I have a confession: I have been in a long-term love/hate relationship with strollers ever since I became pregnant. On one hand, it’s the baby gadget that gives me freedom, helps me get back into a fitness routine, allows me coffee dates with friends, and gives me a place to safely keep my kids when I am out and about. On the other, it’s the clunky, heavy, hard-to-fold, sometimes finger pinching piece of equipment that seems to always be in the way and takes up all the trunk space in my car.
Strollers have both frustrated and saved me over my past years of motherhood and, as a mom of 5 kids ages 7 and under, I have been through quite a few in search for the “perfect” one. And while no stroller may be entirely perfect, here’s my honest mom of five review of the Century Baby Stroll On Duo Lightweight Stroller.
Century Baby Stroll On Duo: The Details
This double stroller has some great features while still being wallet friendly. When using this stroller, I found it super flexible in accommodating our large family consisting of kids of varied ages. For example, I would have a toddler in back seat with a preschooler in the front one day and then a baby in the back with a toddler in the front the next. Even my pre-K kid wanted to hop in, but she was pushing the 45 inch height limits.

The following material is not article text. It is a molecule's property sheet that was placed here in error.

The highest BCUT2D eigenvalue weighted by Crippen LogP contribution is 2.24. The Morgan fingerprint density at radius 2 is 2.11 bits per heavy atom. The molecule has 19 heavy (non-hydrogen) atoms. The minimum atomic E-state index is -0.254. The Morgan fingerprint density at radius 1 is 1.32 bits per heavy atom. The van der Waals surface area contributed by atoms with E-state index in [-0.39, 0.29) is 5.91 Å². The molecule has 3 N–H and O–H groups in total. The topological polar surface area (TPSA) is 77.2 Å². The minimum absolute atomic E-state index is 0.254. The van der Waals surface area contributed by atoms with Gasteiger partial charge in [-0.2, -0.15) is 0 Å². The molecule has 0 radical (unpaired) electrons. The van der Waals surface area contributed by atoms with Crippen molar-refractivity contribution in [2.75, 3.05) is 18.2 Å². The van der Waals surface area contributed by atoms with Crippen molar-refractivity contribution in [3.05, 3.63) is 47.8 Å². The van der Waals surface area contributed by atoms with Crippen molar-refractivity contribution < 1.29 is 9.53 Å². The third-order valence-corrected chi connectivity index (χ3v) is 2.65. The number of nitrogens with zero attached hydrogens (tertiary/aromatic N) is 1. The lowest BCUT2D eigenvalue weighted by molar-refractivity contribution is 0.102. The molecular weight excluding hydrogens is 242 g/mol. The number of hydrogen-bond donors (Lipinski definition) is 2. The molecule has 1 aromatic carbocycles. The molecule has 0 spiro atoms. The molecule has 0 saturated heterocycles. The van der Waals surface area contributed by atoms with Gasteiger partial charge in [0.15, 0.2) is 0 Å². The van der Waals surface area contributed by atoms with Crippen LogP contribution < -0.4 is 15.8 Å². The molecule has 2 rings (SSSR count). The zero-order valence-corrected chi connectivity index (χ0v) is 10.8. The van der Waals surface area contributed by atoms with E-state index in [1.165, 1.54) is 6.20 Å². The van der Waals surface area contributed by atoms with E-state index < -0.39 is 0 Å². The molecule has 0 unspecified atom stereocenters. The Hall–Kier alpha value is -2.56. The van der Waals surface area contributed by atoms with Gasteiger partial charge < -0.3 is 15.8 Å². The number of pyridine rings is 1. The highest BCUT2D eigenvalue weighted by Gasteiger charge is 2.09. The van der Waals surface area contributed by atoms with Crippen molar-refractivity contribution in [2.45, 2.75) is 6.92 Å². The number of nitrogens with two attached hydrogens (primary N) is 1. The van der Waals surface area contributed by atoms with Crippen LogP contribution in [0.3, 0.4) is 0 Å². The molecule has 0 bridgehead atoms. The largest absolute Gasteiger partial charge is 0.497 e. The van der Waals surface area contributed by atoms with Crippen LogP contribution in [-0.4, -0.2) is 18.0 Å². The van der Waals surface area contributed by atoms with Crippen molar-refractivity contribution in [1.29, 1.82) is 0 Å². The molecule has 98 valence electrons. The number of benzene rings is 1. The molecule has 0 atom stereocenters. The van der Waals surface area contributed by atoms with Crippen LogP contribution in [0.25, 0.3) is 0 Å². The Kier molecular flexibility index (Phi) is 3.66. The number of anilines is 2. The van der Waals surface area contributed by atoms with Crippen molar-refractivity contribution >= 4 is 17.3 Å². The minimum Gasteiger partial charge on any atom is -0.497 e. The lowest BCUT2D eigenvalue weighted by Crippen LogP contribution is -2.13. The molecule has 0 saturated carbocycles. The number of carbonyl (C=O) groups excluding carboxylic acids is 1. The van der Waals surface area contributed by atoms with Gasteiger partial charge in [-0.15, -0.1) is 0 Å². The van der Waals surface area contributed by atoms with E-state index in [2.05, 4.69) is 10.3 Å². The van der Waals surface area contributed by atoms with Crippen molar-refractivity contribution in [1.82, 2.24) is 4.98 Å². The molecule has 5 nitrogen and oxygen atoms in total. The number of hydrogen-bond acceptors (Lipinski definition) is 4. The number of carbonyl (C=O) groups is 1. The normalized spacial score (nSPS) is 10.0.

As a suburban mom, I used this stroller mainly on sidewalks with a bit of playground gravel here and there. Overall, it handled admirably on both terrains, although lack of any suspension definitely made the bumps bumpier. As we are still crowd conscious, we have yet to venture out with the Stroll On Duo, but given its tandem design, it would be the ideal stroller for zoos and museums.